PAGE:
A new study assessed risk factors associated with worse pain and functional outcomes in rheumatoid arthritis (RA) patients who underwent total hip arthroplasty (THA) or total knee arthroplasty (TKA) one year postoperatively.
“The majority of patients undergoing THA and TKA are on biologics, methotrexate, or other [disease-modifying antirheumatic drugs] DMARDs, yet disease activity at the time of surgery remains high,” the researchers reported in Arthritis Care & Research. They added, “It is not known whether post-operative flares, or high disease activity affect 1 year surgical outcomes. The purpose of this study is to describe the relationship of peri-operative disease activity and flares of RA with pain and function scores one year after THA/TKA.”
The study included RA patients aged 18 years or older undergoing THA or TKA at a single center. The first 120 patients enrolled in the study were selected preoperatively either on the index surgery date or at the preoperative visit. Additional patients were selected based on the presence of with positive anti-citrullinated peptide antibodies (ACPA). Eligible patients either met the classification criteria for RA per the American College of Rheumatology (ACR)/European League Against Rheumatism 2010 or 1987 criteria or had their disease confirmed by the principal investigator. Researchers collected Hip and Knee Osteoarthritis/disability and injury Outcome Scores (HOOS/KOOS) and MD assessments of disease characteristics and activity (DAS-28, CDAI) preoperatively. Patient-reported outcomes (PROs) were collected preoperatively and one year after surgery. The RA Flare Questionnaire was used to identify postoperative flares weekly for six weeks; flares were defined as the concordance between patient report plus MD assessment. Baseline characteristics and HOOS/KOOS scores were compared with two‐sample t‐test/Wilcoxon rank‐sum and Chi‐squared/Fisher’s exact tests, and multivariate linear and logistic regression was implemented to identify any correlation between baseline characteristics, disease activity, and flares with one-year postoperative outcomes.
Of 315 patients who initially agreed to participate, 129 were lost to follow-up and 64 did not have one-year data available at the time of the analysis, so one-year data were available for 122 patients (85% were female): 56 THA patients and 66 TKA patients. Baseline characteristics and disease activities did not largely differ between patients who were and were not included in the study. However, patients who were included were younger (61.50 years vs. 64.47 years) and more likely to be white (80% vs. 56%) and had higher RADAI (9.82 vs. 5.98) and lower MD Global score (4.23 vs. 4.68).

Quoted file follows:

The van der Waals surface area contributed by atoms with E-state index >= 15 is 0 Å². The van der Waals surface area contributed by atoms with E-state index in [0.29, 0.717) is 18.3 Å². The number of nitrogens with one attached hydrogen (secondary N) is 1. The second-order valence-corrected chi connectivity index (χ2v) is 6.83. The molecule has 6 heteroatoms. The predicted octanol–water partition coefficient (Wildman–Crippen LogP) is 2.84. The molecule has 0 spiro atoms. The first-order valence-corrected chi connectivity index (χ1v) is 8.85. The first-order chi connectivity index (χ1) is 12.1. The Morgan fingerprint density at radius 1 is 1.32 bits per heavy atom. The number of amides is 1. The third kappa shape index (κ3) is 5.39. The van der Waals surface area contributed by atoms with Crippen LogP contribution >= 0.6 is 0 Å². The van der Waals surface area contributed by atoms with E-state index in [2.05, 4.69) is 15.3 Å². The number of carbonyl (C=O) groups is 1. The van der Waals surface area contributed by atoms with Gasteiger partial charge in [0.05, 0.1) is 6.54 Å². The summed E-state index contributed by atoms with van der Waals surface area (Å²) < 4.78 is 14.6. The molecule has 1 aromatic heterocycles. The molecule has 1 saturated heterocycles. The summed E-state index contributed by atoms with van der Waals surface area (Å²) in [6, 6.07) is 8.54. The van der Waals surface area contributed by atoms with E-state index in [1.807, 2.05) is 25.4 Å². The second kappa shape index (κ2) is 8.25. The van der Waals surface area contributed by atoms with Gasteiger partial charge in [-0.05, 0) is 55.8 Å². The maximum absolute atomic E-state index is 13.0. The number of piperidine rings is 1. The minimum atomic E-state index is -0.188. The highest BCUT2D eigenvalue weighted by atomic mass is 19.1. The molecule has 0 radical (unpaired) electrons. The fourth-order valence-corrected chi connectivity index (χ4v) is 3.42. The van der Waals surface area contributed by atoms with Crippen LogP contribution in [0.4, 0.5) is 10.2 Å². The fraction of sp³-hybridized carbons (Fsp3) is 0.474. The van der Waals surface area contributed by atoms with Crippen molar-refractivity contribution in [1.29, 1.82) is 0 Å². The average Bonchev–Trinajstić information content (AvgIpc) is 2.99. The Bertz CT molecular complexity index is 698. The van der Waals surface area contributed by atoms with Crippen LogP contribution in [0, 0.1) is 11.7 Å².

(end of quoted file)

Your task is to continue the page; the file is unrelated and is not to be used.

Among the patients who were included in the study, baseline characteristics and disease activities did not significantly differ between THA and TKA patients, but TKA patients were more likely to meet ACR RA criteria than THA patients (89% vs. 72%) and more likely to be treated with biologics (59% vs. 39%).
Overall, 117 patients reported their flare status; more than half (n = 68, 58.1%) experienced a flare within six weeks of surgery, and of these patients, 37 (54.41%) had flare at baseline. Patients with flares were more likely to be on biologics and glucocorticoids, but methotrexate use did not differ between groups. Patients with flares, compared to those without, had higher baseline disease activity including DAS-28 ESR (3.88 vs. 3.07) and significantly worse HOOS/KOOS scores for pain and function. Absolute changes in HOOS/KOOS pain and function from baseline to one year did not largely differ regardless of flare status, with both cohorts exhibiting significant improvements. A significant negative correlation was observed between baseline DAS28 and one-year HOOS/KOOS function, suggesting that patients with lower disease activity had better pain and function. Functional outcomes did not largely differ between patients who did and did not report postoperative flares. In univariate analyses, white race, body mass index [BMI], flare, DAS28, and baseline HOOS/KOOS pain and function were predictive of one-year HOOS/KOOS pain; in multivariate analyses, when adjusting for clinical characteristics, DAS28 and BMI remained predictive of one-year HOOS/KOOS pain and function.
The researchers concluded, “In summary, we found that increased DAS28 and BMI, but not perioperative flares, increase the risk for worse pain and function one year after surgery. Given both of these features are modifiable, and the majority of patients with RA have moderate to high disease activity at the time of arthroplasty, future efforts are needed to determine whether pre-arthroplasty medical management should include efforts to control disease activity and weight, and whether these interventions might improve long term pain and function.”